After Hearts won eight of their first 10 games last season – including a win over – some were asking if they could be title contenders.

Manager Craig Levein talked about his side showing the same “hunger and ambition” as the 1986 team in which he played – the one that lost the Premier Division on the final day of the campaign.

Less than a year on and it is a completely different tale. Levein is under scrutiny for Hearts’ recent form, which has left them joint bottom of the top flight.

Two years to the day since he began his second spell as Hearts manager, BBC Scotland looks at whether that criticism is merited.

How bad has their form been?

The Tynecastle side have failed to emulate last season’s quick start, but their poor run stretches back quite some time. In fact, after taking 25 points from the first 30 available in the Premiership last term, they won only 14 of their next 42 games – and five of those were against lower-league teams.

A dominant performance at Motherwell earned Hearts a place in the League Cup quarter-finals but only after a shaky group campaign in which they lost to League One part-timers East Fife on penalties.

The last 10 league games make particularly grim reading and are a far cry from the “hunger and ambition” of early last season. However, it is worth noting that Ross County are the only team from outside last season’s top five that they have faced in that time.

Hearts graphic

Levein v Levein

Levein has been in charge of Hearts for a total of 266 games across both his spells.

His first four-year stint is widely considered to have been a relative success, particularly given it earned him a move to in 2004.

But, when you look closely at the numbers, the total win percentage is not dissimilar to his current tenure – and respectable compared to the other managers in long-term charge since 2010.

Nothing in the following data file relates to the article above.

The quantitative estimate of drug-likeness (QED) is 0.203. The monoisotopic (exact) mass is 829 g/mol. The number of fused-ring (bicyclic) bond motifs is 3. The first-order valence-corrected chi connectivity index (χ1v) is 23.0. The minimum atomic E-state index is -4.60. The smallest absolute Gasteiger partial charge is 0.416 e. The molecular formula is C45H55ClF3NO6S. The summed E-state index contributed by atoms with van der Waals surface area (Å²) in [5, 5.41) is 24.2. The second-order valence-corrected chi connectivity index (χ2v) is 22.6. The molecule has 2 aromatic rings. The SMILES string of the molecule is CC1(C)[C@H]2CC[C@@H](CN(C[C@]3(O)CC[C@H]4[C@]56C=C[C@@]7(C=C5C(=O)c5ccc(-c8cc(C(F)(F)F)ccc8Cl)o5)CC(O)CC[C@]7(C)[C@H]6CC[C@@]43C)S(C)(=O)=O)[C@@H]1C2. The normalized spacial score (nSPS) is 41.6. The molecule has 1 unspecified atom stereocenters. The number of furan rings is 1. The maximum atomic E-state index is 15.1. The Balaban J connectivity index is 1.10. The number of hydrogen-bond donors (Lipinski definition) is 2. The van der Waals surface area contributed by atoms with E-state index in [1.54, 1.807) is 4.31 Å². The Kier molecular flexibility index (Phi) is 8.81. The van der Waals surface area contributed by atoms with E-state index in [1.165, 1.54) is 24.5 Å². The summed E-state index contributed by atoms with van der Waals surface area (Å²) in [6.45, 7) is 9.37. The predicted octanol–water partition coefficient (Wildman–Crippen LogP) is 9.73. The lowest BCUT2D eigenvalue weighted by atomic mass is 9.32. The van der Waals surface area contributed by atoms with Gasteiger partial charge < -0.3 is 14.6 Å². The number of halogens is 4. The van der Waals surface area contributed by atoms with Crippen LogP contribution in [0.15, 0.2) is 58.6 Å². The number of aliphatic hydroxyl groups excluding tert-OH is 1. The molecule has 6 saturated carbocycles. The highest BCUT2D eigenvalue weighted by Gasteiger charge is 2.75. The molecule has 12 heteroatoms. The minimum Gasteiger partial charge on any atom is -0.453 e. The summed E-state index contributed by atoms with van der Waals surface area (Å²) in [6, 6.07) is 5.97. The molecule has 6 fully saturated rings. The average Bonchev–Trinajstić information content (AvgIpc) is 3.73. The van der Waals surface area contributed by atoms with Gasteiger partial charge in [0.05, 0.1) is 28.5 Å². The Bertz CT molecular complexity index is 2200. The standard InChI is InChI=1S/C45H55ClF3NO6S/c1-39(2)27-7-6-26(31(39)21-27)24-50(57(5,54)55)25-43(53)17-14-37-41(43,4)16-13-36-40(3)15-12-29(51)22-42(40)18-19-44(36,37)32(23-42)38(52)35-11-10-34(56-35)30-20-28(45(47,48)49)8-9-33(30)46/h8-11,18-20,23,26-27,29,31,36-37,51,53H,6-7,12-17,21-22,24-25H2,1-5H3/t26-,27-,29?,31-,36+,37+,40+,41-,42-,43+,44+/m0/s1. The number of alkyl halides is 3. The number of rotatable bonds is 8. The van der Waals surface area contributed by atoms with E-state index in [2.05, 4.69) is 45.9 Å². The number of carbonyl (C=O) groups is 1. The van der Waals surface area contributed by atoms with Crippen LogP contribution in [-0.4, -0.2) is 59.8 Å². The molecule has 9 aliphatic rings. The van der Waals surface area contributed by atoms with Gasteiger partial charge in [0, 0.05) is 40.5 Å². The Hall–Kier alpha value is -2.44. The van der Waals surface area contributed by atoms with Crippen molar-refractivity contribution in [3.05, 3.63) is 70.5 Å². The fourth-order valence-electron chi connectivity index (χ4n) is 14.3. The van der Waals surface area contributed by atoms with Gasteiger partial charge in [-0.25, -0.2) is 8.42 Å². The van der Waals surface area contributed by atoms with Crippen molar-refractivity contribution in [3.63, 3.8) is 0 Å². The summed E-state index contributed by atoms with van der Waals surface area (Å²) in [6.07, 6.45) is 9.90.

Aside from Robbie Neilson – who won an impressive 58.49% of his games in charge – Levein’s second spell is up there with any other manager afforded more than 50 games.

And those who suggest Levein’s second spell has been as bad as Ian Cathro’s short stint, the latter’s 23.33% win percentage compared to the former’s 41.66% should put that argument to rest.

Hearts managers win percentages

What has gone wrong?

Total win percentage aside, the fact remains that Hearts’ recent form has not been good enough. The free-scoring and resolute defence of the start of last season has been flipped on its head, but why? Is it down to the personnel at Levein’s disposal?

Steven Naismith was in fine form at the beginning of last season, starting all 10 of the undefeated run of league games. But he has made just two cameo appearances in the last 10.

In one, the 3-2 defeat way to Aberdeen, he scored with his first touch and transformed the game. Aberdeen were 2-0 up and cruising, but Hearts may even have gone on to win had it not been for a silly red card and an even sillier foul to give away a penalty.

Peter Haring is another who has been sorely missed, the holding midfielder starting only two of the last 10 – and the Austrian is not expected back until the end of September.

However, it is interesting to note that the only major personnel change at the back is Christophe Berra, who only played two of the unbeaten 10 games last season but started all 10 of this recent dire run. On that evidence, might Levein be better partnering new recruit Craig Halkett with John Souttar when the latter returns from injury?

What next?

Hearts welcome Hamilton Academical and Motherwell in their next two home fixtures as they attempt to record their first Premiership win since 30 March and head into the international break with a little more confidence.

One thing is for sure – if Levein is unable to break the winless streak in a run of league fixtures that feature no sides currently in the top five, the pressure is only going to build.

Upcoming fixtures

‘Levein has been given everything’ – analysis

Former Hearts midfielder Michael Stewart on Sportsound

Levein has been given everything you could ever want as a Hearts manager yet finished outwith what Ann Budge regards as the set barometer of success – third place – by finishing sixth two years in a row.

At the start of last season, she said “we want to be in the top three or four, that is what we plan for, and this season is no different”. Then they finished sixth again. So it always seems as if the goalposts are moved and things are kicked down the line.

Do I think things could be different this season? Yes I do, because I think there’s a genuine squad there of real quality. But I think a genuine good manager shows they can work with what they have. Levein has not been able to do it. It might change now, but we’ll wait and see.

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